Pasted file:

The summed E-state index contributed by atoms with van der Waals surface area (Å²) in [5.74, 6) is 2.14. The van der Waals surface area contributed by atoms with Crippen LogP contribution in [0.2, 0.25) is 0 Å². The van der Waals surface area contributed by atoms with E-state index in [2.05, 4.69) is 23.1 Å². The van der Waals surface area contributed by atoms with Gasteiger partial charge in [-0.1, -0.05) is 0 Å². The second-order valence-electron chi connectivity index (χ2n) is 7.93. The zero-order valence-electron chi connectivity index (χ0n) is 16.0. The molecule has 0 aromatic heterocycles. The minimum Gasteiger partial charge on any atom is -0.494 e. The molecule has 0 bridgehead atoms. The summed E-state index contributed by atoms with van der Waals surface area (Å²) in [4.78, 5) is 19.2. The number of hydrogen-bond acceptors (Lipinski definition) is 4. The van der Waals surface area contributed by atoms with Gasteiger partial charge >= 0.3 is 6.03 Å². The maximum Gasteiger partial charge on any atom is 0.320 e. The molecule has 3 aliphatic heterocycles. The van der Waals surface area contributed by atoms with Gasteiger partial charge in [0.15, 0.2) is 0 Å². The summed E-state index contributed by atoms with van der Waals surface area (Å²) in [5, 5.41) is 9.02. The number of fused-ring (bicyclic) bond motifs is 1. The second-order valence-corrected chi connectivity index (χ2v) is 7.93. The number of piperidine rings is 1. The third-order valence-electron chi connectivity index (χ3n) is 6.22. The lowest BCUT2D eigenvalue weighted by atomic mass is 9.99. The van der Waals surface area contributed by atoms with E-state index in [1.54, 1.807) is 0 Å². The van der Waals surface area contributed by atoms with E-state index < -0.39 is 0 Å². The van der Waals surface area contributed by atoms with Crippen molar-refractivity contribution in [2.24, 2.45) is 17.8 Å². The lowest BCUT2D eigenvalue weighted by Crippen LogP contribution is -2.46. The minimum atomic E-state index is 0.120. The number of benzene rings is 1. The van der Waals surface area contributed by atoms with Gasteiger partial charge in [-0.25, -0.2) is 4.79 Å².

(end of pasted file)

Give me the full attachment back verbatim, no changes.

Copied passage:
The summed E-state index contributed by atoms with van der Waals surface area (Å²) in [5.74, 6) is 2.14. The van der Waals surface area contributed by atoms with Crippen LogP contribution in [0.2, 0.25) is 0 Å². The van der Waals surface area contributed by atoms with E-state index in [2.05, 4.69) is 23.1 Å². The van der Waals surface area contributed by atoms with Gasteiger partial charge in [-0.1, -0.05) is 0 Å². The second-order valence-electron chi connectivity index (χ2n) is 7.93. The zero-order valence-electron chi connectivity index (χ0n) is 16.0. The molecule has 0 aromatic heterocycles. The minimum Gasteiger partial charge on any atom is -0.494 e. The molecule has 0 bridgehead atoms. The summed E-state index contributed by atoms with van der Waals surface area (Å²) in [4.78, 5) is 19.2. The number of hydrogen-bond acceptors (Lipinski definition) is 4. The van der Waals surface area contributed by atoms with Gasteiger partial charge >= 0.3 is 6.03 Å². The maximum Gasteiger partial charge on any atom is 0.320 e. The molecule has 3 aliphatic heterocycles. The van der Waals surface area contributed by atoms with Gasteiger partial charge in [0.15, 0.2) is 0 Å². The summed E-state index contributed by atoms with van der Waals surface area (Å²) in [5, 5.41) is 9.02. The number of fused-ring (bicyclic) bond motifs is 1. The second-order valence-corrected chi connectivity index (χ2v) is 7.93. The number of piperidine rings is 1. The third-order valence-electron chi connectivity index (χ3n) is 6.22. The lowest BCUT2D eigenvalue weighted by atomic mass is 9.99. The van der Waals surface area contributed by atoms with E-state index in [1.54, 1.807) is 0 Å². The van der Waals surface area contributed by atoms with E-state index < -0.39 is 0 Å². The van der Waals surface area contributed by atoms with Crippen molar-refractivity contribution in [2.24, 2.45) is 17.8 Å². The lowest BCUT2D eigenvalue weighted by Crippen LogP contribution is -2.46. The minimum atomic E-state index is 0.120. The number of benzene rings is 1. The van der Waals surface area contributed by atoms with Gasteiger partial charge in [-0.25, -0.2) is 4.79 Å².